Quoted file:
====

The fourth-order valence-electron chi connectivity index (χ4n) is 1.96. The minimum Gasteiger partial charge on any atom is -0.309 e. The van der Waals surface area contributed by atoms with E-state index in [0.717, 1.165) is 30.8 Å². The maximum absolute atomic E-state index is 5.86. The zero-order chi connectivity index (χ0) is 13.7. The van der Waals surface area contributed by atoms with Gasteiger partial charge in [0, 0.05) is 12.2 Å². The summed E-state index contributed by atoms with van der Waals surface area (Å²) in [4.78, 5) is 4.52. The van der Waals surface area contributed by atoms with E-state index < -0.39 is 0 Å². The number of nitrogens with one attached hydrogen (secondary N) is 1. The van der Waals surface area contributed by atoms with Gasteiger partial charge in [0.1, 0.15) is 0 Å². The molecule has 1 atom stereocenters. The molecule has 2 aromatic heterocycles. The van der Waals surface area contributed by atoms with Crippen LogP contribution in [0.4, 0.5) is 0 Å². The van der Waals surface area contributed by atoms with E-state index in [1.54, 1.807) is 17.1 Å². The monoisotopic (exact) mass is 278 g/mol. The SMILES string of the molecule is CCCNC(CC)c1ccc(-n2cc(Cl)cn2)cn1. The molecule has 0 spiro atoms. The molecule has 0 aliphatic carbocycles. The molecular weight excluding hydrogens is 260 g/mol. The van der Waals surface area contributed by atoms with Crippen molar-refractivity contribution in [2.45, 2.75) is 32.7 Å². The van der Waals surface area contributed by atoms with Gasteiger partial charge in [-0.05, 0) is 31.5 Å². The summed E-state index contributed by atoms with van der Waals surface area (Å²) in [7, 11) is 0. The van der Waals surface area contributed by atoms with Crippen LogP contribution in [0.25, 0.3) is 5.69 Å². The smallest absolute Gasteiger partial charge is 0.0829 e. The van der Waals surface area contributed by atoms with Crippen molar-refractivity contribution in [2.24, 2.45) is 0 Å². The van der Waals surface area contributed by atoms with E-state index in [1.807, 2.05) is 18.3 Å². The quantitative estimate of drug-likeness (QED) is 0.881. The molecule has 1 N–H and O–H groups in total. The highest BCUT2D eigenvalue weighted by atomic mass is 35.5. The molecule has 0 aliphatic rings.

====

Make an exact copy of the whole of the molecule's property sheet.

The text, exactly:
The fourth-order valence-electron chi connectivity index (χ4n) is 1.96. The minimum Gasteiger partial charge on any atom is -0.309 e. The van der Waals surface area contributed by atoms with E-state index in [0.717, 1.165) is 30.8 Å². The maximum absolute atomic E-state index is 5.86. The zero-order chi connectivity index (χ0) is 13.7. The van der Waals surface area contributed by atoms with Gasteiger partial charge in [0, 0.05) is 12.2 Å². The summed E-state index contributed by atoms with van der Waals surface area (Å²) in [4.78, 5) is 4.52. The van der Waals surface area contributed by atoms with E-state index < -0.39 is 0 Å². The number of nitrogens with one attached hydrogen (secondary N) is 1. The van der Waals surface area contributed by atoms with Gasteiger partial charge in [0.1, 0.15) is 0 Å². The molecule has 1 atom stereocenters. The molecule has 2 aromatic heterocycles. The van der Waals surface area contributed by atoms with Crippen LogP contribution in [0.4, 0.5) is 0 Å². The van der Waals surface area contributed by atoms with E-state index in [1.54, 1.807) is 17.1 Å². The monoisotopic (exact) mass is 278 g/mol. The SMILES string of the molecule is CCCNC(CC)c1ccc(-n2cc(Cl)cn2)cn1. The molecule has 0 spiro atoms. The molecule has 0 aliphatic carbocycles. The molecular weight excluding hydrogens is 260 g/mol. The van der Waals surface area contributed by atoms with Crippen molar-refractivity contribution in [2.45, 2.75) is 32.7 Å². The van der Waals surface area contributed by atoms with Gasteiger partial charge in [-0.05, 0) is 31.5 Å². The summed E-state index contributed by atoms with van der Waals surface area (Å²) in [7, 11) is 0. The van der Waals surface area contributed by atoms with Crippen LogP contribution in [0.25, 0.3) is 5.69 Å². The smallest absolute Gasteiger partial charge is 0.0829 e. The van der Waals surface area contributed by atoms with Crippen molar-refractivity contribution in [2.24, 2.45) is 0 Å². The van der Waals surface area contributed by atoms with E-state index in [1.807, 2.05) is 18.3 Å². The quantitative estimate of drug-likeness (QED) is 0.881. The molecule has 1 N–H and O–H groups in total. The highest BCUT2D eigenvalue weighted by atomic mass is 35.5. The molecule has 0 aliphatic rings.